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OUR BODIES, OURSELVES READING ROOM
VIOLENCE AGAINST WOMEN

Defending Ourselves Against Violence

Self-defense can increase the options and choices that we have in any given situation, including situations where we are at risk of violence. Self-defense itself is a choice that is made at a particular moment. Each woman will make the best choice that she can, based on her resources and knowledge at the time.

Just as there is no one right way to respond to violence committed against us, there is no right way to defend ourselves. And, as much as self- defense may help in certain situations, the most important step in ending violence against women is to stop men from being violent and from allowing others to be violent.

In recent years the experiences of women who have been practicing self-defense have changed our ideas about what self-defense is and how we can use its techniques. If you decide to learn self-defense, be sure to think about the real possibility that the person you may defend yourself against may be your date, friend, husband, father, teacher, or co-worker.

Thinking about self-defense in this light, we can see that self-defense study actually includes any activity—assertiveness training, exercise, sports—that promotes self-confidence, self-knowledge, and self-reliance. In addition, the skills we tend to associate exclusively with self-defense can actually be of benefit in other areas of our lives.

TABLE OF CONTENTS

Introduction

Toward an Understanding of Male Violence Against Women

Race, Class, and Violence Against Women

Blaming the Victim

Sexual Harassment

Domestic Violence

Sexual Assault

Incest and Sexual Abuse of Children

The Sex Industry

Defending Ourselves Against Violence

Ending Violence Against Women

Notes

Resources

Self-defense classes teach us to shift our self-awareness so that we remember that we are the sources of our own energy and the initiators of our own actions. Instead of freezing in the face of assault, we learn to mobilize our thoughts, assess the situation, make a judgment about the level of danger, choose the response we wish to make, and then make it. (See Resources for information on self-defense classes, including "Model Mugging.") We can use this self-awareness in other life situations, such as medical examinations, job interviews, or communication with a difficult person.

I have experienced such profound changes in my self-image and in the way that I see the world and relate to people that I really can't separate my study of self-defense from the rest of my life.

Several myths can prevent us from defending ourselves effectively against a physical assault. They include the myth that the assailant is invulnerable, that greater physical strength will decide who will prevail, that we don't know how to defend ourselves.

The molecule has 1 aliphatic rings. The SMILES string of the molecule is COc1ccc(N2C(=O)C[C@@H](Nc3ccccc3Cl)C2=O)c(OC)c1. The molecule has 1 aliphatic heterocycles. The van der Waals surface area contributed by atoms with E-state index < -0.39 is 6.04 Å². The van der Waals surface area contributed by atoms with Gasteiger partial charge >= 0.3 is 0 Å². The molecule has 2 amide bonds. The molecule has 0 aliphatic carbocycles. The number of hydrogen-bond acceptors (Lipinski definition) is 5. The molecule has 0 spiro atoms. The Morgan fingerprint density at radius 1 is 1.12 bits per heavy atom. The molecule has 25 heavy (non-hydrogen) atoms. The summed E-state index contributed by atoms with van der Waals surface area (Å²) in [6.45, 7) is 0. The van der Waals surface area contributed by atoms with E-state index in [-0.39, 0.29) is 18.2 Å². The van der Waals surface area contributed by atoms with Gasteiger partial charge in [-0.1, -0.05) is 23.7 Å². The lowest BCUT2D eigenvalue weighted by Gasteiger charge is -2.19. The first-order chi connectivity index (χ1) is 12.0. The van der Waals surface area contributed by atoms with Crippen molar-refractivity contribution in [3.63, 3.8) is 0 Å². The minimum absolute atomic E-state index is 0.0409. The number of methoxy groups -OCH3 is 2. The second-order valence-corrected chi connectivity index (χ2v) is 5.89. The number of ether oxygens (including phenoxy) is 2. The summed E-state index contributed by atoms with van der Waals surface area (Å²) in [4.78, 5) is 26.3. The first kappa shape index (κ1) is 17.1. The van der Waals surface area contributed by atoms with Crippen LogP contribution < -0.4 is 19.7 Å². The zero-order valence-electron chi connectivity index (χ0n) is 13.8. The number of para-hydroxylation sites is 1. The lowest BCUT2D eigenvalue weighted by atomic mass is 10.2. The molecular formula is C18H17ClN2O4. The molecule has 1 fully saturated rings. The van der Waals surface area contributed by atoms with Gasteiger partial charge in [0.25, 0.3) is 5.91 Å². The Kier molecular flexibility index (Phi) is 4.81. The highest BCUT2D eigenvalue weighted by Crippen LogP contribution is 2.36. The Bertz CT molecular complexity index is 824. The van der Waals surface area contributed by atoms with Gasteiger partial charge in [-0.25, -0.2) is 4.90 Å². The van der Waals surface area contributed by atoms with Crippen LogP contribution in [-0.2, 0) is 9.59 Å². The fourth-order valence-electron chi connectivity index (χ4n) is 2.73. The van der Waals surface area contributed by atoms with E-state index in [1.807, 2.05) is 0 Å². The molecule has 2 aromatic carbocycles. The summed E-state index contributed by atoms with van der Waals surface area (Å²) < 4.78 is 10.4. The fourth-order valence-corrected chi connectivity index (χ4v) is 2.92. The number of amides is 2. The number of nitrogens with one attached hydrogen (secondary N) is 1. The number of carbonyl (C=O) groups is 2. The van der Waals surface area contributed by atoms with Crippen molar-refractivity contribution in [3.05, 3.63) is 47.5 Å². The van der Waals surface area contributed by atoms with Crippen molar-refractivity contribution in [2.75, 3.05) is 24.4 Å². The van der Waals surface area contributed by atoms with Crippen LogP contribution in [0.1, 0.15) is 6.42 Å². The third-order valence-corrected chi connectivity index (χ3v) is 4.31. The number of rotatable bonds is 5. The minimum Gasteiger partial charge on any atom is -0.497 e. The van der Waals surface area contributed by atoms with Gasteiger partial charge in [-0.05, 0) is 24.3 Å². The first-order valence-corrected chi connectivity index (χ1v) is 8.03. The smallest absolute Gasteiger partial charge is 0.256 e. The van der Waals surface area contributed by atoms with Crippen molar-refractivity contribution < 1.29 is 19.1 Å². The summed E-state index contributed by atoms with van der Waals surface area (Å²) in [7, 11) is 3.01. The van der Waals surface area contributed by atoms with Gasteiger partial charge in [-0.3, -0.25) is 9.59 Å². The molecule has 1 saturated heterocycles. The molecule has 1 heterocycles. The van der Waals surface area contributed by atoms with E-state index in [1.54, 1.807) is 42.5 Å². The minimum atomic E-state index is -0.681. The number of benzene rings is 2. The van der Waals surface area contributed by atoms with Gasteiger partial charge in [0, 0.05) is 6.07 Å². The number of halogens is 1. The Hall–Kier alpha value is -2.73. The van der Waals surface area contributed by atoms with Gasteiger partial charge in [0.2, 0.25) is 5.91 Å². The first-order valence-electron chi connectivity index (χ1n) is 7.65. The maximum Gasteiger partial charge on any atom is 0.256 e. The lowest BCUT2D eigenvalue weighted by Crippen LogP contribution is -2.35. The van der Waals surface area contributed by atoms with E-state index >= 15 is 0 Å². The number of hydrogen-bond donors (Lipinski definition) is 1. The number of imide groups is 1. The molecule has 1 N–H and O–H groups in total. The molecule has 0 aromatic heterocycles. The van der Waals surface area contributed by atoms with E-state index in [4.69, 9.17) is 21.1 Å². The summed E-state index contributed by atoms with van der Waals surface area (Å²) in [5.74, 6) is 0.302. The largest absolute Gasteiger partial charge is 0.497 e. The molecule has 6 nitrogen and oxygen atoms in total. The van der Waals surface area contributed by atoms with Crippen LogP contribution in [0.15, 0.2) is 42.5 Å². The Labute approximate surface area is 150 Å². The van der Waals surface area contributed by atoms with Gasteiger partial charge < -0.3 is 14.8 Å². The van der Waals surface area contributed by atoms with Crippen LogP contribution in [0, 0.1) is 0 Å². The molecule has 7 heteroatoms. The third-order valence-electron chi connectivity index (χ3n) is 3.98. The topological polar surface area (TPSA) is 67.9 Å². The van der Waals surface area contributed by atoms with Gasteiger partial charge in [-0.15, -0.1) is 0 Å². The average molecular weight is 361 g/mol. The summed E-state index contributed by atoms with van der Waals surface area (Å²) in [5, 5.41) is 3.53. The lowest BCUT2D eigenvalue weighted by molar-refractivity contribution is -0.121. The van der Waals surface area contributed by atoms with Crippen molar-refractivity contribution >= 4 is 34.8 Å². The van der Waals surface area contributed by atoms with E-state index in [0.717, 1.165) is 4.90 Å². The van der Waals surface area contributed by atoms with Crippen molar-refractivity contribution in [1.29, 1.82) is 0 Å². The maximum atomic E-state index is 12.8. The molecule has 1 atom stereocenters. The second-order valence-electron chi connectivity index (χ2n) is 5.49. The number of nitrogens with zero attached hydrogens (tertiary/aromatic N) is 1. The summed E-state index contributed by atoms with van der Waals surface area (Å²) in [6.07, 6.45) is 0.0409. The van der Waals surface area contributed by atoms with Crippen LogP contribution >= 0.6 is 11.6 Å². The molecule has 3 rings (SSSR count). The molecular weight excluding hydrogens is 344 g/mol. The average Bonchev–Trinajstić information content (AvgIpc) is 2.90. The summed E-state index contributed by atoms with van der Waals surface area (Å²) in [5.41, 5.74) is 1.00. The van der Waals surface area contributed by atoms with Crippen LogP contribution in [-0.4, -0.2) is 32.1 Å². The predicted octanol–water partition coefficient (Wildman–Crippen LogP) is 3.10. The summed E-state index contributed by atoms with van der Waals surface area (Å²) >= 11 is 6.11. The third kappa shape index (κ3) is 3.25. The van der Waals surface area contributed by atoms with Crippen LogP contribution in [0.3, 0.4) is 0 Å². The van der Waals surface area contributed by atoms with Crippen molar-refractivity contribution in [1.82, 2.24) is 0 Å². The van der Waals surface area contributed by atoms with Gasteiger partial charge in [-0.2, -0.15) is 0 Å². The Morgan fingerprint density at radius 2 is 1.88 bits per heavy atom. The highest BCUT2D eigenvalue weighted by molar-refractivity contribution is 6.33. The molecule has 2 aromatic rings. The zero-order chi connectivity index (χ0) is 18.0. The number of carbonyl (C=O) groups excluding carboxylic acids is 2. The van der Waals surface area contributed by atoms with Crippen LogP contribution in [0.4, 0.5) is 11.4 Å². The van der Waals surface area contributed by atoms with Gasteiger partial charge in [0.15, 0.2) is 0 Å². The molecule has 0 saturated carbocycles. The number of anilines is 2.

Yet, as women we have defended ourselves against attack in many instances. One woman frightened off three adolescent males who were following her along a city street by turning quickly and letting out a bloodcurdling yell. Another stopped a would-be assailant with a kick to the midsection. A young girl sitting on the train found a wayward hand on her knee. She took the man's wrist in her grasp, raised his hand high in the air, and said loudly enough for the entire car to hear, "Who does this belong to?" He got off at the next stop.

There are countless stories like these, even though we don't see them on TV and we don't read them in the newspapers. When we do hear such stories we may attribute such escapes to luck or good fortune; too often we don't take credit for our own courage and resourcefulness. It is important to our self-confidence to reclaim those successes.

At this point, little is known about the value of self-defense for battered women. Street techniques, which depend upon surprise and causing damage, don't work as well against repeated assault by men we live with. Yet, other skills developed in the practice of self-defense may be useful, such as learning to work through the inner obstacles that come up when we are faced with a violent situation. As we begin to feel more self-confident, we will be able to consider how we might resist the battering or how we might eventually leave the batterer and the violence behind us.

Guidelines are needed for adapting physical techniques for use by women with various physical abilities. Furthermore, we need to support the work of all the organizations committed to our safety, because without them, self-defense is a piecemeal approach to women's safety.

 

Copyright 1984, 1992, 1998 by the Boston Women's Health Book Collective. All rights reserved. Published by Touchstone, a division of Simon & Schuster Inc.

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